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Four Things That Keep Me from Repenting Properly. By Celeste Davis.

By Celeste Davis

I’m a big believer in repentance. I’ve had too many experiences with its refreshing, guilt-freeing power to deny that it is totally worth the effort it takes.

But I've realized there are many things that keep me from accessing this redemptive power when I screw up, which is a real shame. So in the spirit of encouragement, I’ll share with you four things that keep me from repenting properly:

1. Thinking it needs to be a huge, long process.

For me, with my everyday screwups, thinking about repenting as a huge process often keeps me from repenting at all. My little sins don’t seem big enough to merit such a monumental effort, or else I don’t start the process because I don’t have the time (or energy) to give repenting due attention.

Elder Holland answers this conundrum perfectly. He says, "You can change anything you want to change, and you can do it very fast. That’s another satanic sucker punch—that it takes years and years and eons of eternity to repent. It takes exactly as long to repent as it takes you to say, ‘I’ll change’—and mean it."

It takes exactly as long to repent as it takes you to say "I'll change" and mean it. ~Jeffrey R. Holland

That one sentence has revolutionized how I think about repentance: repentance means saying "I'll change” and meaning it. I think about that all the time. All I have to do is maintain the mentality "I will change"—and then make a plan to do it.

2. Not having a regularly scheduled time to repent.

Up until this past year I never scheduled a time for myself to reflect and repent. What resulted was that I only repented when I felt really, really bad about something. Then I would procrastinate repenting because I felt too bad about it.

I didn't repent very often.

I decided I needed time for a weekly personal inventory. I've been trying to get up before my kids on Sunday (I'm not always successful, but I try) so I have time to pray and reflect on my week. I ask myself four questions:

  1. What are my regrets about this past week?
  2. How did I feel Christ's power last week?
  3. How did I keep promises to Him?
  4. How will I keep my promises to Him this week?

I write down the answers and then have a good praying session and repent of those things I regretted, thank God for the times I felt His power, and ask for help in keeping my covenants. This has revolutionized the sacrament experience for me. It's head-scratching to me why it's taken me 30 years to actually prepare for the sacrament, because it's made such a huge difference in my relationship with the Savior and His Atonement.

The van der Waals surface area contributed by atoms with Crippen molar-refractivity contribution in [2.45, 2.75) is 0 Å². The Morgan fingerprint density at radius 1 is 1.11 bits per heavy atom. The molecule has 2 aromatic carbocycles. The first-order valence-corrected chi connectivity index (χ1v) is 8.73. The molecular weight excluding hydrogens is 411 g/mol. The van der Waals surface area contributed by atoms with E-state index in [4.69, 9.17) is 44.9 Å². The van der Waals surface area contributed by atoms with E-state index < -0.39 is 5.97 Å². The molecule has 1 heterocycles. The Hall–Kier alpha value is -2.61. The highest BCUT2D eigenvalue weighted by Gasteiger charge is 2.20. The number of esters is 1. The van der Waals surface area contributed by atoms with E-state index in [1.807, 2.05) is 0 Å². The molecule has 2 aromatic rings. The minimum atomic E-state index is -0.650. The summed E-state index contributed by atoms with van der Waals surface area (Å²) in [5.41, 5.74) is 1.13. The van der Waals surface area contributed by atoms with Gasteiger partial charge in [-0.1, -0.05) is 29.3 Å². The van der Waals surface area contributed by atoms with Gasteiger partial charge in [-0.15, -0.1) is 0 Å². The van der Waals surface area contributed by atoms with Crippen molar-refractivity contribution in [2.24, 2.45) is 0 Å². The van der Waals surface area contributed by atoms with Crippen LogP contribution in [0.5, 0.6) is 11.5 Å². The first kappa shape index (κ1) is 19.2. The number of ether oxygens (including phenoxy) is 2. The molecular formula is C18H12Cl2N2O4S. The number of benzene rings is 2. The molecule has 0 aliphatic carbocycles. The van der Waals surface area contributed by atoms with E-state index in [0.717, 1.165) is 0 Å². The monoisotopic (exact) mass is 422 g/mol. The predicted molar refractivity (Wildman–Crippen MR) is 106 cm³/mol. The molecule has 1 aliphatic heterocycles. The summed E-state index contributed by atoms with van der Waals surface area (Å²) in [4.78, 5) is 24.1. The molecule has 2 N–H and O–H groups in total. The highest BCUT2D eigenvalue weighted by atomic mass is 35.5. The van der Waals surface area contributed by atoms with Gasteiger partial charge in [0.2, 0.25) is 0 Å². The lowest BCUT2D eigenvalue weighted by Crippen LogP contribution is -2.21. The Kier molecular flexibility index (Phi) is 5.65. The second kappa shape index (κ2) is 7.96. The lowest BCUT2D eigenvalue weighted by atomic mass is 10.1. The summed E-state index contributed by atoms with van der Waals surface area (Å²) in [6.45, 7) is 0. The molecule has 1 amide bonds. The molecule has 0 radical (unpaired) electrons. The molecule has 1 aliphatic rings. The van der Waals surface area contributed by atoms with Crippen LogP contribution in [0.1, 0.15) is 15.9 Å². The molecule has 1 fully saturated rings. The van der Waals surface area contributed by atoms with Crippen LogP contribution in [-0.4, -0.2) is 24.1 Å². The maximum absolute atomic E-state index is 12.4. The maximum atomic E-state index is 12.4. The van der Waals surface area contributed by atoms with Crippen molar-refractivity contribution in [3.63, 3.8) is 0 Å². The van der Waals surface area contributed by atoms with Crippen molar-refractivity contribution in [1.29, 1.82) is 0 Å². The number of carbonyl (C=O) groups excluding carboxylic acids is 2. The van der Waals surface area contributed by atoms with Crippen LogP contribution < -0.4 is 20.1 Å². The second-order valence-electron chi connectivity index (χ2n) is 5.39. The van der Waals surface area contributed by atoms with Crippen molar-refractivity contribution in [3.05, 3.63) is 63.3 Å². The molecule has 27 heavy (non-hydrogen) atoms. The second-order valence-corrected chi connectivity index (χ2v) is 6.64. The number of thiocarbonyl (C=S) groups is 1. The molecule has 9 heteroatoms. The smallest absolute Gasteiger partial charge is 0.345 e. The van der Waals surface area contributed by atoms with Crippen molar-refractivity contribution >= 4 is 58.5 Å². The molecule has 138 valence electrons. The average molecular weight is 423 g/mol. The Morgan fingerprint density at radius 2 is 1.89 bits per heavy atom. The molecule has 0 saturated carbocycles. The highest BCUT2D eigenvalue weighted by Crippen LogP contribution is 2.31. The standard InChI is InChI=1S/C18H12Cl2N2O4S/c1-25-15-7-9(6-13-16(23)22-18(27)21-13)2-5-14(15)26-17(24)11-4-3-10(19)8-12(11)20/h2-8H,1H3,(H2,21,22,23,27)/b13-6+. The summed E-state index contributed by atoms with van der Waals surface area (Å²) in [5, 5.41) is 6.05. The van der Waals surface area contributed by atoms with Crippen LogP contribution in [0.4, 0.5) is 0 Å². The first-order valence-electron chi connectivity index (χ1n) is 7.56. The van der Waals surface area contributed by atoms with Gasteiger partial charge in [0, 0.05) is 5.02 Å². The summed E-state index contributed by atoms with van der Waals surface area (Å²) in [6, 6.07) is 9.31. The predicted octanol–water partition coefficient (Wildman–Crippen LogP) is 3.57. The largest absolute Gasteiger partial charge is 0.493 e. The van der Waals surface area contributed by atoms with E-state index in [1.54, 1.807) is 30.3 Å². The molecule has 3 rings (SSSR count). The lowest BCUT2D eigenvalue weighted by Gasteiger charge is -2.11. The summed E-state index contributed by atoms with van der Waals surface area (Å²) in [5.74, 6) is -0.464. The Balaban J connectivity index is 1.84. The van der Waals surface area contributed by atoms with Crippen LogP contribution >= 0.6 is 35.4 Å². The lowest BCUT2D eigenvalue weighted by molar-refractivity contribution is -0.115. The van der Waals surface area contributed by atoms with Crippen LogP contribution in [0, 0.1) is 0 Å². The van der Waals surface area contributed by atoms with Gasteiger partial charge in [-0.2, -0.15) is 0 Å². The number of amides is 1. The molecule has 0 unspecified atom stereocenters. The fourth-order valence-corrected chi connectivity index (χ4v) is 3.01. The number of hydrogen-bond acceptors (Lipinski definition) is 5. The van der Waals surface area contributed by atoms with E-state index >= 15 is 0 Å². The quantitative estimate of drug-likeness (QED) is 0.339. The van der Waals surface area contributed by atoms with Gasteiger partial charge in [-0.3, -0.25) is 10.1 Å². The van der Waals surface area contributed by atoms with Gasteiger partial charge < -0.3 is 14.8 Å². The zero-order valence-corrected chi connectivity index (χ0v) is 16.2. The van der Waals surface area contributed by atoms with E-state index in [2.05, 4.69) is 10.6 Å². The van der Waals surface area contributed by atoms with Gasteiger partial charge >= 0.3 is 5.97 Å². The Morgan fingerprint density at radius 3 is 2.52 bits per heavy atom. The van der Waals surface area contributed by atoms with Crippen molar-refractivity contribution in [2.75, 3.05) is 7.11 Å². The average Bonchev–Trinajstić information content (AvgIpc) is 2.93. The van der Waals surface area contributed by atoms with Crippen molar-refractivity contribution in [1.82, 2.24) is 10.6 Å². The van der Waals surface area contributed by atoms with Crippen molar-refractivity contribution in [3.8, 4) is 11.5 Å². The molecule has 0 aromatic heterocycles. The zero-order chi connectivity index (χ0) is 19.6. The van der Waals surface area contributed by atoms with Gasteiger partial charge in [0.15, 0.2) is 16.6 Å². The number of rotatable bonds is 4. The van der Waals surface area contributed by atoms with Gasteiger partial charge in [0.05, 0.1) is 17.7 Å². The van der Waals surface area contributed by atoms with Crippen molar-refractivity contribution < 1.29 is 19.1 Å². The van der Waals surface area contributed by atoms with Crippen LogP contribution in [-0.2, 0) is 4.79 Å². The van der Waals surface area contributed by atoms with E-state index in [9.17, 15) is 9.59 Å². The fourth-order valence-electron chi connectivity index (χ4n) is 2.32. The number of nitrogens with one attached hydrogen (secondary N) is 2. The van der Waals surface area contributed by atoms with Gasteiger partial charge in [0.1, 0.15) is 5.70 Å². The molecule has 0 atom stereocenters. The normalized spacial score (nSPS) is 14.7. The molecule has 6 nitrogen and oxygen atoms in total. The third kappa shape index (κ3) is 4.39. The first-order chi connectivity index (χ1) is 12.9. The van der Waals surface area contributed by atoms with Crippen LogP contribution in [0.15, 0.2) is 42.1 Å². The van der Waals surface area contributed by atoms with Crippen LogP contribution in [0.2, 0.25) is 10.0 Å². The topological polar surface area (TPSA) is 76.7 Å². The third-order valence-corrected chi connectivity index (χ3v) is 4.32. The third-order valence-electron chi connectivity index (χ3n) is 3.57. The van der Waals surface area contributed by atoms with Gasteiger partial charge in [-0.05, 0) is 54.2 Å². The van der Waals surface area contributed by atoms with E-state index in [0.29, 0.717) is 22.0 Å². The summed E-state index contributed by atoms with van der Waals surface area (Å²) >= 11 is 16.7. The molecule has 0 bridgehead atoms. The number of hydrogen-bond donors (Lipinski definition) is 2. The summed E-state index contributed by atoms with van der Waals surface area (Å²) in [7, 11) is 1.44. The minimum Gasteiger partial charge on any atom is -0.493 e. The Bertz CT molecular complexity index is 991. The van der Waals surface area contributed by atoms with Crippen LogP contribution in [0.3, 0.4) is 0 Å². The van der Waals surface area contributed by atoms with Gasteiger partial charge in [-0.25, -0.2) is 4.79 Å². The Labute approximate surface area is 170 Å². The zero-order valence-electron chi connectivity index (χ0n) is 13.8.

This idea may not work for you. But I think it is important to schedule a time to regularly take stock of your week and repent where necessary.

3. Finding the right kind and right amount of guilt.

This one is a tough one for me, and it's definitely something that keeps me from repenting properly. I feel like I'm always struggling to know how to find the right amount of guilt. Often I think I either overshoot with too much guilt or undershoot with not enough.

If I mess up and don’t repent quickly, I can start to dwell on it. "I messed up again? I'm the worst!" But if I don’t really think about it, did I feel badly enough about my mistakes? How should we feel while repenting? How should “a broken heart and contrite spirit” feel exactly? How can I feel bad while not being overwhelmed with discouragement?

Ultimately we can know we are on the right track with our guilt by its fruits: if feeling bad leads us to repentance, and then the guilt stops and is replaced with hope and gratitude, we successfully felt the right kind of guilt. But if feeling too bad or guilty keeps us from repenting, or we do everything to repent but still feel guilty? That is the wrong kind and the wrong amount of guilt.

You'll know it by its fruits.

4. Not believing I can really be forgiven when I make the same mistakes over and over.

On my mission there was a time where I felt like I kept repeating the same mistakes over and over again and I couldn’t overcome the situation. They were little things, but I couldn’t seem to overcome them. Every day I was resigned to change, and then every night in my nightly prayers I would find myself needing to repent of these same things. Night after night, same thing.

It was so discouraging.

I thought obviously I’m not doing this repentance thing right because I’m not forsaking the sin. One night, I was so discouraged. I knew I had failed yet again and needed to kneel down and repent yet again. But I just couldn’t bring myself to do it. I thought, “Why would God want to hear from me again? To hear the same apology and repentance attempt night after night?” And then the thought came very clearly to my mind: “He wants to hear from you because you are His daughter.”

He will never tire of hearing from you. He’ll always want to hear from me, especially in my moments of weakness and need. He will always be on my side and ready to offer His hand of forgiveness as many times as I need it. Because He loves me, He’s rooting for me. He is my Father.

Repentance means forever fresh starts.

Repentance means forever fresh starts, as many times as we need them. We can change as many times as we can say, “I will change” and mean it.

And God will be there ready to forgive us, His children.

 

Celeste loves dishing out unsolicited marriage advice over at A Thing Called Love Blog. Mom of three, wife of one, she's a big believer in the power of redemption, the power of kindness, and the power of Netflix. Also cheese.

Connect with her on Facebook, Pinterest, or Twitter.